Expanding Seating and Supporting Creativity

Student in a music studio using a MIDI controller and laptopAlmost all UCLA undergraduates report using library spaces and believing physical library facilities are important to their success, according to a recent survey. While online access from classrooms, dorm rooms, and laboratories is widely used, demand for library spaces for collaborative work, creativity, and quiet study remains strong.

“The libraries are well-loved and highly used by UCLA’s students, faculty, and staff,” said Judy Consales, associate university librarian for user engagement. “Supporting that level of use requires constant improvement, some of which is funded by contributions from UCLA Library donors.”

The fall quarter brings enhancements to two of eight libraries. The Music Library is debuting Studio A, a fully equipped recording booth that can be reserved online. Though not the only recording studio on campus, Studio A is the only one open to all UCLA students. In addition to offering an outlet for creative expression, the studio will enable students interested in entering music or performance programs to practice and explore.

“Students view the Library as a vital place for creative and intellectual exploration on campus, so we’ve received many requests for this type of facility,” explained Matthew Vest, music librarian. “We expect the studio to be used by a wide range of students, from budding performers to perhaps science undergrads looking to take class presentations to the next level.”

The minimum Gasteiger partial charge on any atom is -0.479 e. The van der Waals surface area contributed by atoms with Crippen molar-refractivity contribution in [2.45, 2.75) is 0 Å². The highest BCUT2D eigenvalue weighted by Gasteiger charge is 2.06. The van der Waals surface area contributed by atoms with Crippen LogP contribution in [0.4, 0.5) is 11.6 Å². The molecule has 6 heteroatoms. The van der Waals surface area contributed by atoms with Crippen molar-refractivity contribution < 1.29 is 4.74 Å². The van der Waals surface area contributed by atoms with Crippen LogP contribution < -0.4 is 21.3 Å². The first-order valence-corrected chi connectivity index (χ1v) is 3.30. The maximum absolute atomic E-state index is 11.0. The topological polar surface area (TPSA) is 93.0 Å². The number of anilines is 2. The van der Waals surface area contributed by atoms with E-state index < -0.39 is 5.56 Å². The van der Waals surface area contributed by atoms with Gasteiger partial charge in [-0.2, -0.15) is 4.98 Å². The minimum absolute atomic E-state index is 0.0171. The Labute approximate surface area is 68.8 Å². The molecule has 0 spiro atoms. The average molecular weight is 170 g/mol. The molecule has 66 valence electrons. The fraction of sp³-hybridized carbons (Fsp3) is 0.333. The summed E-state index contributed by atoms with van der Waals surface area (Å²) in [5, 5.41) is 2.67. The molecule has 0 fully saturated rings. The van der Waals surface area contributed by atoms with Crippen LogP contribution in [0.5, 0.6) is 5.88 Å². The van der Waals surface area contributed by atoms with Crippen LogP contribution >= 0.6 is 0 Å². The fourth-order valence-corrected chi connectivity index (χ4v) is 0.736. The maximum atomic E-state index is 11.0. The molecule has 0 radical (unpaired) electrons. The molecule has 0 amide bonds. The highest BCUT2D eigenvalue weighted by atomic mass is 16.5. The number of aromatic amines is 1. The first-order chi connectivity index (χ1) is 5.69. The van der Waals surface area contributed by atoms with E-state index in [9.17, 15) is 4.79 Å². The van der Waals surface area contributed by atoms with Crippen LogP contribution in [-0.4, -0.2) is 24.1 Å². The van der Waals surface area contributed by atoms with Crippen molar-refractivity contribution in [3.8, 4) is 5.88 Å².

With UCLA’s expanding enrollment, keeping up with the need for more space for undergraduates, graduate students, and professional school students is a campus-wide priority. Students want both collaborative and individual work space, and they need plenty of power for laptops and phones.

After opening up more space for the popular Night Powell twenty-four-hour study space last year, this year the Library has added more seating in a variety of configurations to the Charles E. Young Research Library, widely used by students and faculty alike.

Additional seating with integrated tables and power outlets (pictured top left) has been installed in first floor areas adjacent to the reading room and research commons. In the garden commons on the lower level, new seating arrangements (pictured bottom left) offer power outlets and more privacy to enhance focus and concentration. Seating on this floor is in close proximity to drop-in research consultations.

The Library supports the needs of more than 40,000 students and four thousand faculty across campus, evolving as needed to meet changing needs for research, collaboration, and study facilities, technology, and services.